Scottish pig industry introduces new antibiotic measures
The Scottish pig industry has introduced new measures to ensure it stays at the frontline of best practice in the use of antibiotics.
The controls now include a requirement for pig farmers to record any antibiotics used in an electronic medicines book, which enables antibiotic use on both individual farms and across the industry to be monitored and managed. Tighter controls have also been introduced on the use of products in the Critically Important Antibiotic category.
“Scottish commercial pig farmers are very aware of the need for antibiotics to be used in a careful, targeted way,” said Allan Ward, QMS Pig Specialist.
“This is in the interests of an animal’s health and welfare and also makes good business sense as antibiotics can be a significant cost.
“Moves to further improve the targeting of antibiotic use, combined with alternative management techniques, are a win-win all round.”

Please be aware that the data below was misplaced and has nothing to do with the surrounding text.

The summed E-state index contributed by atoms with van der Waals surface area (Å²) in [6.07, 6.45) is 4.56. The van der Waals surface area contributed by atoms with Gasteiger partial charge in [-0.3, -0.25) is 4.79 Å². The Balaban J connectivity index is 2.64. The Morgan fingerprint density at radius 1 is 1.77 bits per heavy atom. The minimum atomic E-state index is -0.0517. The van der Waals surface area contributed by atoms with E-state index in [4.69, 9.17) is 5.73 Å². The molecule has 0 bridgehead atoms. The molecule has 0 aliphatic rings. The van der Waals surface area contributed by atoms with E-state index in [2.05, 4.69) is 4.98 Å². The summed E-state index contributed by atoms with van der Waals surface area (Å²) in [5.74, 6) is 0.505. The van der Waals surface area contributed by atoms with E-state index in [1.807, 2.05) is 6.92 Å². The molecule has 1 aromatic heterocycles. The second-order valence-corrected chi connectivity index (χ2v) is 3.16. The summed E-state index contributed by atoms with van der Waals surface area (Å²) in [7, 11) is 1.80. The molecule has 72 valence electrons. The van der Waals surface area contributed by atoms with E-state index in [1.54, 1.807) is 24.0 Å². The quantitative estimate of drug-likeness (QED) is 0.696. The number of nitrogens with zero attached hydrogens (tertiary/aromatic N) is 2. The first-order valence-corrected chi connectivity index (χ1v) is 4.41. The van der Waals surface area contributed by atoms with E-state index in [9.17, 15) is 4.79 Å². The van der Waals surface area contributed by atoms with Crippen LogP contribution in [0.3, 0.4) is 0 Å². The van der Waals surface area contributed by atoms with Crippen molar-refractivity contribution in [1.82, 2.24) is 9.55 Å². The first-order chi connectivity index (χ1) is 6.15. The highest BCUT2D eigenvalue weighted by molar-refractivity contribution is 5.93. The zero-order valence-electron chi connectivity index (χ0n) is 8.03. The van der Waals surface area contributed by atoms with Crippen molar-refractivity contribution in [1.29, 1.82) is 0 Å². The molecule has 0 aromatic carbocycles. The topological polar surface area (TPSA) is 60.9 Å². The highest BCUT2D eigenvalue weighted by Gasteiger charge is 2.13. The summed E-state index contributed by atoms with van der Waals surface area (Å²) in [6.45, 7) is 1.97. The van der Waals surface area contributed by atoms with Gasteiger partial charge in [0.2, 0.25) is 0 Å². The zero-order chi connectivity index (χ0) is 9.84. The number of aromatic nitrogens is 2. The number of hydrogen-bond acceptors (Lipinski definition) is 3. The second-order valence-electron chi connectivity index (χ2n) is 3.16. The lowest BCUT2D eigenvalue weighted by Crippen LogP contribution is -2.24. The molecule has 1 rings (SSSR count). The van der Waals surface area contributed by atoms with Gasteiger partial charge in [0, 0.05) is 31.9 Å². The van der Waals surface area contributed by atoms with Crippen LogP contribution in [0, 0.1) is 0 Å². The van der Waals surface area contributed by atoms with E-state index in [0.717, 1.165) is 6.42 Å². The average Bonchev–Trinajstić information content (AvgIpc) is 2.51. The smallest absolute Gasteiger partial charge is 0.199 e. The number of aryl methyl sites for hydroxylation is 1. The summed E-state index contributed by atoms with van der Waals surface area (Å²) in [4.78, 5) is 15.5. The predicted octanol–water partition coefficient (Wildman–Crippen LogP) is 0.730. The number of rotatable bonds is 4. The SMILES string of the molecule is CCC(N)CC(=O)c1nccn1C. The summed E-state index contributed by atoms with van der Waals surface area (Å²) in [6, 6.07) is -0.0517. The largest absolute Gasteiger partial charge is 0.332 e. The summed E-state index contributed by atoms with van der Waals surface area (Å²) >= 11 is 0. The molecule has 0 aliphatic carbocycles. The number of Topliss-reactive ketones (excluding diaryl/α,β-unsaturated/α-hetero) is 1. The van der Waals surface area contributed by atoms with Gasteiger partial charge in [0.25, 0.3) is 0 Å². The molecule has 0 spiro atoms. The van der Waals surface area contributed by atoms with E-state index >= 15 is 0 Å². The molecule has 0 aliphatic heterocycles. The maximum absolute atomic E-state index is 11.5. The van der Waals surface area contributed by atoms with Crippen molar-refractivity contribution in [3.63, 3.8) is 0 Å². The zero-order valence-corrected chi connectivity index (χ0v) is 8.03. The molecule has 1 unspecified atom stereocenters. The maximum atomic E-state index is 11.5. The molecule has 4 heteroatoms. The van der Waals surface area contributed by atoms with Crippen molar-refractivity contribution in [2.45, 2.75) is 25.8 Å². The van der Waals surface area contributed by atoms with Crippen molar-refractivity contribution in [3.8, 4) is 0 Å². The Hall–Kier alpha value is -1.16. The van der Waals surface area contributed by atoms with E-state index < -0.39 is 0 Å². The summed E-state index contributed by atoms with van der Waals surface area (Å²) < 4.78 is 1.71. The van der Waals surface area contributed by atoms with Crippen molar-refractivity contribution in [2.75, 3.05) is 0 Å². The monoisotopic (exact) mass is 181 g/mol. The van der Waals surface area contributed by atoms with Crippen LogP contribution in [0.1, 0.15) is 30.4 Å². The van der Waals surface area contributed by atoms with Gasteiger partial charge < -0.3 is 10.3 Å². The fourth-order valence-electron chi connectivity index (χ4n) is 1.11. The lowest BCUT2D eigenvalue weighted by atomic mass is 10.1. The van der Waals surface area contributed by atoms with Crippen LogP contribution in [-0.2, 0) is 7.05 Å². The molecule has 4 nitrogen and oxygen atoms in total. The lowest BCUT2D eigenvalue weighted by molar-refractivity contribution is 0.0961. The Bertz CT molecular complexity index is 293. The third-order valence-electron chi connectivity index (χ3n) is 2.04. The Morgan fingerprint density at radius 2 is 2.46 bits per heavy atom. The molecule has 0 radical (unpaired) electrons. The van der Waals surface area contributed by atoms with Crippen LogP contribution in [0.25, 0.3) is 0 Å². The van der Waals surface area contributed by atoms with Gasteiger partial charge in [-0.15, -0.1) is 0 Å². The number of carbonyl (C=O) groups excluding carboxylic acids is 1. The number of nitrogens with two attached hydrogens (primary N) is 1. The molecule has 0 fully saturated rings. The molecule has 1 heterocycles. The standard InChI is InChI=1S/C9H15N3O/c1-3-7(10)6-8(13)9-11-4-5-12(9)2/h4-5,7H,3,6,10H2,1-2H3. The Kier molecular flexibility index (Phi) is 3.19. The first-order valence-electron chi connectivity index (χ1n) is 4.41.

He added: “The requirement for pig producers to maintain a medicine book on-farm has long been in place but the standards now require any antibiotic use to be carefully logged in an electronic format.
“QMS assured pig farmers are required to regularly submit their antibiotic use data, allowing our industry’s overall use to be carefully monitored – a further significant step forward.”
The use of antibiotics in the veterinary and medical sectors has been under considerable scrutiny due to concerns over antibiotic-resistant bacteria. However, these additional measures are now in place to ensure the Scottish pig industry is well-placed to address those concerns.
The vast majority of Scotland’s commercial pig farmers are members of the quality assurance scheme run by Quality Meat Scotland which underpins the Specially Selected Pork brand.
Want more stories like this in your inbox?
Sign up for our FREE email newsletter
27 October, 2016, 8:30
Next steps for tackling obesity: prevention, sugar consumption a
01 - 03 November, 2016
China Foodtech 2017
07 November, 2016
Butcher’s Shop of the Year
01 December, 2016, 8:30 - 13:30
Policy priorities for the UK food, drink and farming industry